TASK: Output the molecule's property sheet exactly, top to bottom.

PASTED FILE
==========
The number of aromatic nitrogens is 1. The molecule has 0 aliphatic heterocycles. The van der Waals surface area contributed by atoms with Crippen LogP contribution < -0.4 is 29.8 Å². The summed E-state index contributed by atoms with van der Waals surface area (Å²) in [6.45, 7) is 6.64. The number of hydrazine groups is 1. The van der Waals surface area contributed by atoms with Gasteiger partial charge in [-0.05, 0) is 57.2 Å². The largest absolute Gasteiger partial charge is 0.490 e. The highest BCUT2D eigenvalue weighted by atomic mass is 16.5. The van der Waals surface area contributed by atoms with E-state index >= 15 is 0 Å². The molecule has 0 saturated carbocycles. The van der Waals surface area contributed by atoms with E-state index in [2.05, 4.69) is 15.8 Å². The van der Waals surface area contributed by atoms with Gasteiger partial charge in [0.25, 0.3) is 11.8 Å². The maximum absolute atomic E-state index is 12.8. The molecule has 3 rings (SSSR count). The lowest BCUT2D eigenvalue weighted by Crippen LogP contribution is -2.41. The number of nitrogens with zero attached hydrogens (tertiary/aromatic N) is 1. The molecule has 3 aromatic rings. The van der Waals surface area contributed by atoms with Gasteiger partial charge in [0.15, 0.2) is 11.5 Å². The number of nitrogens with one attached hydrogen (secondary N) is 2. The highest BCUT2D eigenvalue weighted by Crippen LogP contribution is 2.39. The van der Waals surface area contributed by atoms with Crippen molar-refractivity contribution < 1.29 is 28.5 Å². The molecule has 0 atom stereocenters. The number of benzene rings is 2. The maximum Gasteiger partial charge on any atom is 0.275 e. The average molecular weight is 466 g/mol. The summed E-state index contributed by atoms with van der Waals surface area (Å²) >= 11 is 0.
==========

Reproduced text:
The number of aromatic nitrogens is 1. The molecule has 0 aliphatic heterocycles. The van der Waals surface area contributed by atoms with Crippen LogP contribution < -0.4 is 29.8 Å². The summed E-state index contributed by atoms with van der Waals surface area (Å²) in [6.45, 7) is 6.64. The number of hydrazine groups is 1. The van der Waals surface area contributed by atoms with Gasteiger partial charge in [-0.05, 0) is 57.2 Å². The largest absolute Gasteiger partial charge is 0.490 e. The highest BCUT2D eigenvalue weighted by atomic mass is 16.5. The van der Waals surface area contributed by atoms with E-state index >= 15 is 0 Å². The molecule has 0 saturated carbocycles. The van der Waals surface area contributed by atoms with E-state index in [2.05, 4.69) is 15.8 Å². The van der Waals surface area contributed by atoms with Gasteiger partial charge in [0.25, 0.3) is 11.8 Å². The maximum absolute atomic E-state index is 12.8. The molecule has 3 rings (SSSR count). The lowest BCUT2D eigenvalue weighted by Crippen LogP contribution is -2.41. The number of nitrogens with zero attached hydrogens (tertiary/aromatic N) is 1. The molecule has 3 aromatic rings. The van der Waals surface area contributed by atoms with Gasteiger partial charge in [0.15, 0.2) is 11.5 Å². The number of nitrogens with one attached hydrogen (secondary N) is 2. The highest BCUT2D eigenvalue weighted by Crippen LogP contribution is 2.39. The van der Waals surface area contributed by atoms with Crippen molar-refractivity contribution < 1.29 is 28.5 Å². The molecule has 0 atom stereocenters. The number of benzene rings is 2. The maximum Gasteiger partial charge on any atom is 0.275 e. The average molecular weight is 466 g/mol. The summed E-state index contributed by atoms with van der Waals surface area (Å²) >= 11 is 0.